After the Supreme Court ruled that same-sex couples can demand marriage recognition under the 14th Amendment, the celebrations were mixed with new calls for action to focus on other issues of concern to some (but not all) members of the LGBT community: employment or housing discrimination, public accommodations discrimination, and other matters. The American Civil Liberties Union and the Human Rights Campaign, both heavyweights in the community, are now already pivoting to these matters (though technically these have always been issues these groups have been tackling).
Not so for Freedom to Marry. The group, founded in 2003 by civil rights lawyer Evan Wolfson to fight for same-sex marriage recognition, is marking the occasion by having a big party and then doing something unusual in non-profit activist circles: It's going away. The party was last week—Vice President Joe Biden and pop singer Carly Rae Jepsen (remember "Call Me, Maybe"?) joined the celebration. Now, as the Wall Street Journal explains, it's time to shut it all down:
The next morning, Mr. Wolfson said he and his "bleary-eyed" team met to plan the shutdown. Most of the 30 or so on staff will be gone by December, he said, while "a little rump of us" will remain to turn out the lights in February.
Scholars of social movements say it is unusual, if not unheard-of, for activist groups to pull the plug when their mission is accomplished. Far more typical is to find a new cause, said Stanford University sociologist Douglas McAdam.
"The classic study is the March of Dimes, which effectively put itself out of business by helping to end polio," Mr. McAdam said. Rather than shut down, "they just took all of their organizational wisdom and their tried-and-true methods [of fundraising] and reoriented them from polio to birth defects."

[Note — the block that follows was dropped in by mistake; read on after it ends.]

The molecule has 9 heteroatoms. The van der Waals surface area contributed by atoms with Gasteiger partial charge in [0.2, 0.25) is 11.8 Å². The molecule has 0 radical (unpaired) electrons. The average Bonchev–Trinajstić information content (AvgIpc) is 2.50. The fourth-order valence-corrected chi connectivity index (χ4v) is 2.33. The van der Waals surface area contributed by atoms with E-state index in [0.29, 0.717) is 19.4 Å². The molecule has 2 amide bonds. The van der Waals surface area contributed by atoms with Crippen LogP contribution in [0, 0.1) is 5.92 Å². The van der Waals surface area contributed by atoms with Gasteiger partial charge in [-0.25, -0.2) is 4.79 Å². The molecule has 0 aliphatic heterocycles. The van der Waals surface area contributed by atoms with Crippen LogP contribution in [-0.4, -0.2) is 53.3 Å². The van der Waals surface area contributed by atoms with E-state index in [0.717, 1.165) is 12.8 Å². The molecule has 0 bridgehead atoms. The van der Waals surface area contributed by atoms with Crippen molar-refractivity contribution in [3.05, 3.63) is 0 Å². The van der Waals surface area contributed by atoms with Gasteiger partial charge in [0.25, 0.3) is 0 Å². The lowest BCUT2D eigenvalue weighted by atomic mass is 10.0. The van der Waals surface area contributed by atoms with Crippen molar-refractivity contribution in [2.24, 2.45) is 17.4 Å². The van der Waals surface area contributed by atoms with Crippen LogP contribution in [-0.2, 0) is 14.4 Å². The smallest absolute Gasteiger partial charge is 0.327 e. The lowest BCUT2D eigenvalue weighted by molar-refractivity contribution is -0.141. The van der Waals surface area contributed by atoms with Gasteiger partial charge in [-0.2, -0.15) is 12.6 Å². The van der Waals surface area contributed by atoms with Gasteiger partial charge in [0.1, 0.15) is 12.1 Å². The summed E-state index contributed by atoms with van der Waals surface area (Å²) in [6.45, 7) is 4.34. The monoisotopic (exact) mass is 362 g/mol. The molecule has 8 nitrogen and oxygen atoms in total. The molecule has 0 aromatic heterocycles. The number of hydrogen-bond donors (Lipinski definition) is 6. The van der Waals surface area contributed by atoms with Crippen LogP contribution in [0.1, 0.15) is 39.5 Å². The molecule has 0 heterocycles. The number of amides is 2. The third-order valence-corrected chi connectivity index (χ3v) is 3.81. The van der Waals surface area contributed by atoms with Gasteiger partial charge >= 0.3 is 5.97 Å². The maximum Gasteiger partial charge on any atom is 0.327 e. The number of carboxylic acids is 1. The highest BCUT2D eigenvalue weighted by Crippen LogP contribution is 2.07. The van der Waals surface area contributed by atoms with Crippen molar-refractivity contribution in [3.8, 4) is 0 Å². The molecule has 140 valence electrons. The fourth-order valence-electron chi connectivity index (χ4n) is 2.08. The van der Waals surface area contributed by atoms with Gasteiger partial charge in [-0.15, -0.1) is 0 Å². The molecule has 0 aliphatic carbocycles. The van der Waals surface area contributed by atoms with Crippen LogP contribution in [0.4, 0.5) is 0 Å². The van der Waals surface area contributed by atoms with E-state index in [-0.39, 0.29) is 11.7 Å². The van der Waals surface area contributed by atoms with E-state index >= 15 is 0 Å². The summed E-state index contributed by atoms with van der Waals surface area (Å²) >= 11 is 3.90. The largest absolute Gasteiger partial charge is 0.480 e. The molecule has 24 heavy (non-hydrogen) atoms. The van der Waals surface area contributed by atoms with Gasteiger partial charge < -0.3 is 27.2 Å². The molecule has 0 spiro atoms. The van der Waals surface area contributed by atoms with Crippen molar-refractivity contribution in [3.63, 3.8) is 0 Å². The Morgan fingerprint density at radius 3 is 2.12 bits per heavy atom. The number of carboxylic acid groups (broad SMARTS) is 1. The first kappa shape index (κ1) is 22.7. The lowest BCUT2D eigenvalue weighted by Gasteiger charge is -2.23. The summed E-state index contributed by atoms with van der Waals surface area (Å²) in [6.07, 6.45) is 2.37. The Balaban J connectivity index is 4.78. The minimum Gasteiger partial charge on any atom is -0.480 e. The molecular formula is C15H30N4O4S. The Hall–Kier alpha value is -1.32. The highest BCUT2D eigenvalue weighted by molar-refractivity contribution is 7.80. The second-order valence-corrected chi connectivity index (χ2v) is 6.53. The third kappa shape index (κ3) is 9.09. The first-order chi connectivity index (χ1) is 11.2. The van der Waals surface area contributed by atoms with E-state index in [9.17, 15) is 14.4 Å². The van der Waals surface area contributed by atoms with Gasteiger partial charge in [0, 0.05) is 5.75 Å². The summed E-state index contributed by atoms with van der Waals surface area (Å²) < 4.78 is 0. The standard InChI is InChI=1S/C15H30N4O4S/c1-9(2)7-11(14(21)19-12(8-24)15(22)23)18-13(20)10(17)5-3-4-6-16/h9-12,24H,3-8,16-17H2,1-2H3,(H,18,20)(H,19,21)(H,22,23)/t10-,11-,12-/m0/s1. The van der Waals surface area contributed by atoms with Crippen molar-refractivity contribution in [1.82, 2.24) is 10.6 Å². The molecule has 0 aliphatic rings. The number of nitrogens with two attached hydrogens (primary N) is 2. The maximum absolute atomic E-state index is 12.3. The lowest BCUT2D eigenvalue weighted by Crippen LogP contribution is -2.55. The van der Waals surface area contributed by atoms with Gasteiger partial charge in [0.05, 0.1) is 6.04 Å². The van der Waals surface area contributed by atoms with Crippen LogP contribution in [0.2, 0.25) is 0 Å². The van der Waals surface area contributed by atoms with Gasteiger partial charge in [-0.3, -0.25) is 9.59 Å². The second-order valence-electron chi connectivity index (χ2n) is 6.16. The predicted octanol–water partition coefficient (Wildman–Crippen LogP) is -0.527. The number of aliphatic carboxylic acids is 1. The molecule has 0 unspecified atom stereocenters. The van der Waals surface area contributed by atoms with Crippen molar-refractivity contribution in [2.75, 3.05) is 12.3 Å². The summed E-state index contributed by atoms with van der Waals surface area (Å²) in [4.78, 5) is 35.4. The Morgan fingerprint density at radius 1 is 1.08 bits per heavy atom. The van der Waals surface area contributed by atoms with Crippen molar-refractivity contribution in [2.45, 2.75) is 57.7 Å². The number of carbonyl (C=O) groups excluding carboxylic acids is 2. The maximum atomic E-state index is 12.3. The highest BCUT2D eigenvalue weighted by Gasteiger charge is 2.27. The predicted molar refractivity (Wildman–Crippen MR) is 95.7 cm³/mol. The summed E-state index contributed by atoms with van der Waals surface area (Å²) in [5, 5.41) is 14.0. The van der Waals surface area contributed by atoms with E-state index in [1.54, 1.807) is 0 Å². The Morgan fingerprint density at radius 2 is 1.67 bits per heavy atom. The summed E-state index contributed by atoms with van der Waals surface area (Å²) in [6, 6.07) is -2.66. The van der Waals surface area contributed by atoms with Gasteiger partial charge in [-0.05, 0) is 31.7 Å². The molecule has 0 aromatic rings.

But Freedom to Marry will not be shifting gears to worry about whether bakers will provide wedding cakes for these happy couples or other hot topics. Instead, Wolfson says he'll be helping the employees find new causes to work for and making sure the group's records are properly archived for history.
There are some fears represented in the story that Freedom to Marry is calling it quits too soon. A sociologist offers the desegregation example. Even after the Supreme Court declared segregation in schools illegal, it took years for it the decision to be fully implemented in some resistant Southern states.
While there is some resistance from clerks who don't want to issue marriage licenses to gay couples, there's little indication that states as a whole are going to refuse to comply with the Supreme Court in this case. But even if they do, it's not clear that Freedom to Marry needs to continue to exist in order to force compliance.
Below, the video Freedom to Marry put together to commemorate the history of the fight: